Culver City is one of the more curious neighborhoods of the Los Angeles sprawl, a sort of industrial version of Pasadena with much of the filmmaking history of Hollywood but with only a fraction of its tinsel. Despite being wedged between Santa Monica and downtown, it feels distinctly suburban here, even just a tiny bit upscale—but still definitely middle-class, white-collar knowledge labor, not the town of either executives or bohemians. Even having lived almost exclusively in Los Angeles for the last five years, I’ve only visited two, maybe three times, and never before on (what might loosely be defined as) business.
I knew better than to expect anything on the scale of a major expo. The IndieCade independent games festival is only in its fourth year and is very much defined by its outsider status. While it does deliver a slick presentation, it isn’t the audio-visual heart attack of E3. The term “adhocracy”—which Naughty Dog’s Richard Lemarchand used to describe his team’s development process at a Saturday panel—would seem to apply well to the overall structure of IndieCade. Games here exist pervasively and at the margins as much as they do in defined spaces, which well suits some of its featured games’ attempts to deconstruct and reconfigure play and space.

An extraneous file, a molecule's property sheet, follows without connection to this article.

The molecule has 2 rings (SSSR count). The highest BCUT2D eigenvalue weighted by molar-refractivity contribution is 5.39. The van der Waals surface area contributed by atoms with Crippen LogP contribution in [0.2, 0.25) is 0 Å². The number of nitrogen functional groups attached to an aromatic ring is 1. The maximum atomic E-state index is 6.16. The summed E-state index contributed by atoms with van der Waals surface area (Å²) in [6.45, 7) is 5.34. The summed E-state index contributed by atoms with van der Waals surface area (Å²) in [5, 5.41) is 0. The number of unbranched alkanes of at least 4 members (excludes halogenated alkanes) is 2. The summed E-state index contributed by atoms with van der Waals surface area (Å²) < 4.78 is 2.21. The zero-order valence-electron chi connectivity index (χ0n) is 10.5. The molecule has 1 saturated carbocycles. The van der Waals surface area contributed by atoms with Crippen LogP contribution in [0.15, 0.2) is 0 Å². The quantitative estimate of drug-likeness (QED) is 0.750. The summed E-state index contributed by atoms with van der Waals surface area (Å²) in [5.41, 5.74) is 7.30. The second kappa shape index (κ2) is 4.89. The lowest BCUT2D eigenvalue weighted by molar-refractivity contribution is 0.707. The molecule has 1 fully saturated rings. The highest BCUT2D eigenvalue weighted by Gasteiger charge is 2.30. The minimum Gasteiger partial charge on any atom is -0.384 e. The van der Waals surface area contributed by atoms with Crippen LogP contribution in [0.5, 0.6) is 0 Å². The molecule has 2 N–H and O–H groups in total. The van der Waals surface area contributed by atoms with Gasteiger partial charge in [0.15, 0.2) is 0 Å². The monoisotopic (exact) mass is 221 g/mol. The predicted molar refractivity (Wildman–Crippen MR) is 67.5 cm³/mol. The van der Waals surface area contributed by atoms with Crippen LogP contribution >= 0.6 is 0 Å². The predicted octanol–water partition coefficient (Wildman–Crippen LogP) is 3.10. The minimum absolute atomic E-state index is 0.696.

The defining moment for me at IndieCade didn’t come in one of the game exhibition centers but along the pedestrian path connecting the main village to the most popular game center, where Jason Torchinsky had installed his larger-than-life wooden Space Invader sculptures. These stood out as starkly alien against their California shopping center surroundings as they were meant to, cut out of time and space in reference to a part of gaming history significantly older than the adolescent boys that raced around them. These kids, with orange or black bandanas wrapped around their foreheads or upper arms, are engaged in a life or undeath pursuit of Humans versus Zombies, one of IndieCade’s pervasive Big Games. It’s fast paced yet enduring and (if you’ll forgive the pun) infectious, as much in the eager, frenetic energy of its tag-esque gameplay as the creativity of its participants.
As I watched, the fleeing humans (wearing black bandanas and carrying tube socks as their only weapons) raced down the walkway lined with Jason Torchinsky’s installations and out of sight. Their zombie (orange bandana) pursuers stayed hot on their heels. They’d most likely be caught and reverse their bandanas to the orange side to signify their infection, after which the goal would be to find other hapless human players. You didn’t need to understand a whit of what was going on to know exactly what was going on and thus be entertained by it—something that Humans versus Zombies designer Trevor Moorman brought up as being incorporated into the design from the beginning when he discussed it at Saturday afternoon’s “ethics of big game design” panel.
Left to right: Celia Pearce (IndieCade festival chair), Trevor Moorman (Gnarwal Studios), Brenda Brathwaite (Lootdrop), John Romero (visiting), Max Temkin (moderating), and Richard Lemarchand (Naughty Dog).